Ok, so you’ve attended an excellent networking meeting, party, book launch or seminar and made some great new contacts.
If you’ve taken my advice, you’ll have no more than five or six people to follow up with if that is the only event you’ll be attending that week; even less if you are planning to go out to more. The theory behind this is really quite simple. It’s all about time. I don’t know about you, but I never seem to have enough of the stuff, and I know everyone gets the same amount, but I swear I’ve lost some, somewhere.
You need to decide if you are going to get along with the person you’ve just met, and if they are actually worth your most precious commodity. If we consider new contacts as keys, ask yourself if they will open doors for your advancement, development and progress or this person just a key to provide access to a broom cupboard?
One of the biggest mistakes in networking is that new people are mistaken as potential customers and clients, rather than a rich source of future leads. It is worth always remembering that each new contact will know between two hundred and two thousand new people. If you develop your relationship with that person, over a period of time, with due care and commitment, if you demonstrate a high level of integrity, if you give before you receive, and if you maintain a pleasant and professional relationship, they will become your advocate and provide a new stream of contacts.
For someone who has hosted hundreds of networking events, perhaps you’ll be surprised at this next bit. I very much believe you need fewer, not more new contacts.
Here’s the science bit.
Let us assume you have met one new person and spent twenty minutes chatting with them initially. You may have asked them if they would like to stay in touch, and they have given you their contact details. You then go back to your office and perhaps Google your new contact, check them out on Facebook, LinkedIn, or Twitter. You may have added them on Skype or even YouTube. You may go wild and actually check out their website. Add another ten to fifteen minutes. You know you have probably hung out for too long checking out their photos/blog…
At a recent networking event I hosted, we discussed preferred methods of getting back in touch. Email and telephone seem obvious, but an increasing amount of people use LinkedIn, as we are all too aware how swamped our inboxes can get. Often people find me via Facebook and You Tube too.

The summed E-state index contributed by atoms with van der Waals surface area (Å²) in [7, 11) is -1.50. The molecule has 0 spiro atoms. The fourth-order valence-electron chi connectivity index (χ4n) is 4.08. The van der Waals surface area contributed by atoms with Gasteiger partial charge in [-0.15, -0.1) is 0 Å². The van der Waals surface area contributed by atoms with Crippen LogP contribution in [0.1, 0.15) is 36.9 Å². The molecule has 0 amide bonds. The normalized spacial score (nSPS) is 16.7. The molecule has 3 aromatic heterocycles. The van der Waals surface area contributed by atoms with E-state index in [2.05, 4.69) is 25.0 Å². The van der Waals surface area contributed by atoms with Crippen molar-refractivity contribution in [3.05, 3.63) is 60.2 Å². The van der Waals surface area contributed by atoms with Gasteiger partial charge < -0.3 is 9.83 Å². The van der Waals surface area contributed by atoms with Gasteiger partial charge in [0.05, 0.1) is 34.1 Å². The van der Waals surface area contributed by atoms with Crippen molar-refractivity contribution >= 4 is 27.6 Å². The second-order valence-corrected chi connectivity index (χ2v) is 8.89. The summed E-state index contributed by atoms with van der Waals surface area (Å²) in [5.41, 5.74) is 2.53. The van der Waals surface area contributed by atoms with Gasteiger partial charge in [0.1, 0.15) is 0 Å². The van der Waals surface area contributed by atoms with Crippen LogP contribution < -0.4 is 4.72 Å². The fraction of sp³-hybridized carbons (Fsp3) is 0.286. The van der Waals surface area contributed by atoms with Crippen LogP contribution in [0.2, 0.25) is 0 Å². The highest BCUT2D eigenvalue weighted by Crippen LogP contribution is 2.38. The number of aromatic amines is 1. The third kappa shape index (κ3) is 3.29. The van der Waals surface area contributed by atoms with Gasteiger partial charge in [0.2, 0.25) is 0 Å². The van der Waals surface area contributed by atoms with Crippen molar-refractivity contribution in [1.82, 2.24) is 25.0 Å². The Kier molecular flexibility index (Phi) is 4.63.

My favourite method of communication right now is Eyejot video mail. It sends video content via an email and is fresh, fun and innovative. It also gets you remembered. If your new friend has been to a few Christmas parties and picked up a whole bunch of new contacts, your Eyejot missive will make you stand out like a Santa in a Scuba Suit.
Use this method simply to make contact. If you are going to arrange to meet, it is still best to do that via email, as you will need to refer back to dates and times etc.
If you then arrange to meet someone, you are looking to invest at least an hour and a half of your time, plus travel. Let’s say half an hour as you have probably been savvy enough to dovetail with other events.
Assuming the meeting went well, there will be follow up, so add another ten minutes for yours, plus at least another twenty for your writing and receiving further introductory emails.
If any of those introductions were worth investigating, you would now need to repeat the process above.
Let’s work out this calculation based on meeting just three people at a drinks event on Tuesday, two at a book launch on Wednesday and four people at a Seminar on Saturday. You may think this is not an unreasonable amount of new contacts and be questioning the point of networking if you don’t get at least six to ten new leads from each event.
Allow me to demonstrate how if you actually follow up in this way, you would soon have to give up your day job.
A calculation based on meeting just one person.
Meet them at event = 20 minutes
Looking them up on Social Media = 20 minutes
Follow Up, Arrange to meet = 20 minutes
Initial meeting plus travel time 120 minutes
Follow Up Email = 10 minutes
Reading and Receiving and acting upon three New Introductions = 30 minutes
You have just spent three hours and forty minutes.
If you were to repeat this nine times over the course of one week; that works out at one thousand eight hundred and ninety minutes or thirty one and a half hours!
Instead of attending too many events and allowing yourself lack ineffective follow up, wouldn’t it be better to have taken just one or two new contacts from each event?
Even then, if we look at our previous example, you are looking at a time investment of between 630 and 1260 minutes, or ten and a half to twenty one hours on follow up.
I hope this clearly demonstrates how we need to dramatically reassess how we network in order to be effective.
If you would like any further help with your networking or communication skills, please get in touch; I would be delighted to help.
Here is the link to Eyejot, give it a go, let me know what you think!